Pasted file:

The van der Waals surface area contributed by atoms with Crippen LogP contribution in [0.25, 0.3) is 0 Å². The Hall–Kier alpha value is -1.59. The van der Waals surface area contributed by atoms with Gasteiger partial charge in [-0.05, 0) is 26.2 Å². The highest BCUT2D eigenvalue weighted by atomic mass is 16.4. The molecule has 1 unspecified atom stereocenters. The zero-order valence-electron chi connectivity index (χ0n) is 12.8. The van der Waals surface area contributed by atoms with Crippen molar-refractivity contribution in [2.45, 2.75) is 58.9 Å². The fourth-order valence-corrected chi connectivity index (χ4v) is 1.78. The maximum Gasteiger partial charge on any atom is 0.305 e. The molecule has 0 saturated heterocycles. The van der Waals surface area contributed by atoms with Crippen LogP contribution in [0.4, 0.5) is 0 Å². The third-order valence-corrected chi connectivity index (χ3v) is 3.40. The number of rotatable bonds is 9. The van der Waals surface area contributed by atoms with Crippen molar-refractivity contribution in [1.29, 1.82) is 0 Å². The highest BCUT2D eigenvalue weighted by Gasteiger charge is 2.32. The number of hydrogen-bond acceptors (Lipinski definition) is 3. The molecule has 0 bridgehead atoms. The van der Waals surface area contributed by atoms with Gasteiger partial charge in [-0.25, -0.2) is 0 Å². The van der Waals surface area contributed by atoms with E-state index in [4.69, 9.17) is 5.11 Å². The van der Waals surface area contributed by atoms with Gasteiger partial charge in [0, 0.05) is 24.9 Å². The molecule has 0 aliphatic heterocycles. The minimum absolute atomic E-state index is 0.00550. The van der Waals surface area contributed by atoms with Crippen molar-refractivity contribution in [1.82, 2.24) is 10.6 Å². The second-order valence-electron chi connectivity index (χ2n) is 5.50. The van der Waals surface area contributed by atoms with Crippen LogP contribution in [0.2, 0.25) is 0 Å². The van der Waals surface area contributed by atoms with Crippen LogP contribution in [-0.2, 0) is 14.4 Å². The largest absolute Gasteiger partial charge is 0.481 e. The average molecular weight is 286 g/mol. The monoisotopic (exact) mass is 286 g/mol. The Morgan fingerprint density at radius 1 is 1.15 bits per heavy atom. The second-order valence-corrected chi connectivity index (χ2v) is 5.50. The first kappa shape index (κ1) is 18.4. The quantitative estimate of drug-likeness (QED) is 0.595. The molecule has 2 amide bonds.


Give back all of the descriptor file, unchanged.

The van der Waals surface area contributed by atoms with Crippen LogP contribution in [0.25, 0.3) is 0 Å². The Hall–Kier alpha value is -1.59. The van der Waals surface area contributed by atoms with Gasteiger partial charge in [-0.05, 0) is 26.2 Å². The highest BCUT2D eigenvalue weighted by atomic mass is 16.4. The molecule has 1 unspecified atom stereocenters. The zero-order valence-electron chi connectivity index (χ0n) is 12.8. The van der Waals surface area contributed by atoms with Crippen molar-refractivity contribution in [2.45, 2.75) is 58.9 Å². The fourth-order valence-corrected chi connectivity index (χ4v) is 1.78. The maximum Gasteiger partial charge on any atom is 0.305 e. The molecule has 0 saturated heterocycles. The van der Waals surface area contributed by atoms with Crippen LogP contribution in [0.4, 0.5) is 0 Å². The third-order valence-corrected chi connectivity index (χ3v) is 3.40. The number of rotatable bonds is 9. The van der Waals surface area contributed by atoms with Crippen molar-refractivity contribution in [1.29, 1.82) is 0 Å². The highest BCUT2D eigenvalue weighted by Gasteiger charge is 2.32. The number of hydrogen-bond acceptors (Lipinski definition) is 3. The molecule has 0 bridgehead atoms. The van der Waals surface area contributed by atoms with Gasteiger partial charge in [-0.25, -0.2) is 0 Å². The van der Waals surface area contributed by atoms with E-state index in [4.69, 9.17) is 5.11 Å². The van der Waals surface area contributed by atoms with Gasteiger partial charge in [0, 0.05) is 24.9 Å². The molecule has 0 aliphatic heterocycles. The minimum absolute atomic E-state index is 0.00550. The van der Waals surface area contributed by atoms with Crippen molar-refractivity contribution in [1.82, 2.24) is 10.6 Å². The second-order valence-electron chi connectivity index (χ2n) is 5.50. The van der Waals surface area contributed by atoms with Crippen LogP contribution in [0.2, 0.25) is 0 Å². The van der Waals surface area contributed by atoms with Crippen LogP contribution in [-0.2, 0) is 14.4 Å². The largest absolute Gasteiger partial charge is 0.481 e. The average molecular weight is 286 g/mol. The monoisotopic (exact) mass is 286 g/mol. The Morgan fingerprint density at radius 1 is 1.15 bits per heavy atom. The second-order valence-corrected chi connectivity index (χ2v) is 5.50. The first kappa shape index (κ1) is 18.4. The quantitative estimate of drug-likeness (QED) is 0.595. The molecule has 2 amide bonds.